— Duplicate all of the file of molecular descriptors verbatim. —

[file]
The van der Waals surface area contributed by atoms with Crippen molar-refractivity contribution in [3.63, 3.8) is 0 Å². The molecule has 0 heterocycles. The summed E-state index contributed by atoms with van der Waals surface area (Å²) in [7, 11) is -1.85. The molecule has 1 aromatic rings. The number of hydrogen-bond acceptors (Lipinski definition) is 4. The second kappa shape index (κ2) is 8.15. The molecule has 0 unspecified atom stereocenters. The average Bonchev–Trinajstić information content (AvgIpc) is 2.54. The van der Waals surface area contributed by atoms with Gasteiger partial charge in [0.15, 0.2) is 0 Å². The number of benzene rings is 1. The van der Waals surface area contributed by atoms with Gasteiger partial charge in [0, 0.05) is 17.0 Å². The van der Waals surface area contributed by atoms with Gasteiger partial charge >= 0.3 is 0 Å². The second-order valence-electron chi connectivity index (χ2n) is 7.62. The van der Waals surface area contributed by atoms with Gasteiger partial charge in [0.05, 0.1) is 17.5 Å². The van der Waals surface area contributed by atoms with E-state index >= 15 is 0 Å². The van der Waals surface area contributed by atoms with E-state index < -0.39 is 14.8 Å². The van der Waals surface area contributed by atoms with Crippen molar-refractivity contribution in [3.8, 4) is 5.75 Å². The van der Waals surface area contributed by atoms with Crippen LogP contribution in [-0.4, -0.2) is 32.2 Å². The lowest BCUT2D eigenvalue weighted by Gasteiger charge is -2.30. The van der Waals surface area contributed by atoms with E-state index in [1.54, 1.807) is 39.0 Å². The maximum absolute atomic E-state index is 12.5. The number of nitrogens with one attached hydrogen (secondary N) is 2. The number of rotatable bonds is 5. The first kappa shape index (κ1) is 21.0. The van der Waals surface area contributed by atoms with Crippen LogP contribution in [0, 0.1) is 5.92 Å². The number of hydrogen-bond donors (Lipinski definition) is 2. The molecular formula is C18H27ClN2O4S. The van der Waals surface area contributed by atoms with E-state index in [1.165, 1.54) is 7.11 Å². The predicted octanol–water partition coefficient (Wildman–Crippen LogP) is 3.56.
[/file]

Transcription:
The van der Waals surface area contributed by atoms with Crippen molar-refractivity contribution in [3.63, 3.8) is 0 Å². The molecule has 0 heterocycles. The summed E-state index contributed by atoms with van der Waals surface area (Å²) in [7, 11) is -1.85. The molecule has 1 aromatic rings. The number of hydrogen-bond acceptors (Lipinski definition) is 4. The second kappa shape index (κ2) is 8.15. The molecule has 0 unspecified atom stereocenters. The average Bonchev–Trinajstić information content (AvgIpc) is 2.54. The van der Waals surface area contributed by atoms with Gasteiger partial charge in [0.15, 0.2) is 0 Å². The number of benzene rings is 1. The van der Waals surface area contributed by atoms with Gasteiger partial charge in [0, 0.05) is 17.0 Å². The van der Waals surface area contributed by atoms with Gasteiger partial charge >= 0.3 is 0 Å². The second-order valence-electron chi connectivity index (χ2n) is 7.62. The van der Waals surface area contributed by atoms with Gasteiger partial charge in [0.05, 0.1) is 17.5 Å². The van der Waals surface area contributed by atoms with E-state index >= 15 is 0 Å². The van der Waals surface area contributed by atoms with E-state index < -0.39 is 14.8 Å². The van der Waals surface area contributed by atoms with Crippen molar-refractivity contribution in [3.8, 4) is 5.75 Å². The van der Waals surface area contributed by atoms with Crippen LogP contribution in [-0.4, -0.2) is 32.2 Å². The lowest BCUT2D eigenvalue weighted by Gasteiger charge is -2.30. The van der Waals surface area contributed by atoms with E-state index in [1.54, 1.807) is 39.0 Å². The maximum absolute atomic E-state index is 12.5. The number of nitrogens with one attached hydrogen (secondary N) is 2. The number of rotatable bonds is 5. The first kappa shape index (κ1) is 21.0. The van der Waals surface area contributed by atoms with Crippen LogP contribution in [0, 0.1) is 5.92 Å². The number of hydrogen-bond donors (Lipinski definition) is 2. The molecular formula is C18H27ClN2O4S. The van der Waals surface area contributed by atoms with E-state index in [1.165, 1.54) is 7.11 Å². The predicted octanol–water partition coefficient (Wildman–Crippen LogP) is 3.56.